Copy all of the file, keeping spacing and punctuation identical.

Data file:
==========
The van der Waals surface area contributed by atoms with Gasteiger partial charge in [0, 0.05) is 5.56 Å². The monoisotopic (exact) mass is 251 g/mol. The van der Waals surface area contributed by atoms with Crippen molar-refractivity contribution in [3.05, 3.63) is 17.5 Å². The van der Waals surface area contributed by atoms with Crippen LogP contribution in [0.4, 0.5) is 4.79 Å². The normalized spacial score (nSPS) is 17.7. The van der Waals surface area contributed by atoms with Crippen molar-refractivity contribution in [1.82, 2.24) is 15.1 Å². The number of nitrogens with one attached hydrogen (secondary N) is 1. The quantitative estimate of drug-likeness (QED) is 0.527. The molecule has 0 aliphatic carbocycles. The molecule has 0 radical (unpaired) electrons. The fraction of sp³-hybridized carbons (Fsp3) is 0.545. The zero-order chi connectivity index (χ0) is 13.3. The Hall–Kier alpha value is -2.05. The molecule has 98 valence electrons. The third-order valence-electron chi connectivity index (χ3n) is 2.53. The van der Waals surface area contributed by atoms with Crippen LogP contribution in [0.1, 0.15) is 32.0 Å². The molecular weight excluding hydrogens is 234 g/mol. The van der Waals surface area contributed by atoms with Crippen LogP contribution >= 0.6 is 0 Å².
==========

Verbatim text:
The van der Waals surface area contributed by atoms with Gasteiger partial charge in [0, 0.05) is 5.56 Å². The monoisotopic (exact) mass is 251 g/mol. The van der Waals surface area contributed by atoms with Crippen molar-refractivity contribution in [3.05, 3.63) is 17.5 Å². The van der Waals surface area contributed by atoms with Crippen LogP contribution in [0.4, 0.5) is 4.79 Å². The normalized spacial score (nSPS) is 17.7. The van der Waals surface area contributed by atoms with Crippen molar-refractivity contribution in [1.82, 2.24) is 15.1 Å². The number of nitrogens with one attached hydrogen (secondary N) is 1. The quantitative estimate of drug-likeness (QED) is 0.527. The molecule has 0 aliphatic carbocycles. The molecule has 0 radical (unpaired) electrons. The fraction of sp³-hybridized carbons (Fsp3) is 0.545. The zero-order chi connectivity index (χ0) is 13.3. The Hall–Kier alpha value is -2.05. The molecule has 98 valence electrons. The third-order valence-electron chi connectivity index (χ3n) is 2.53. The van der Waals surface area contributed by atoms with Crippen LogP contribution in [0.1, 0.15) is 32.0 Å². The molecular weight excluding hydrogens is 234 g/mol. The van der Waals surface area contributed by atoms with Crippen LogP contribution >= 0.6 is 0 Å².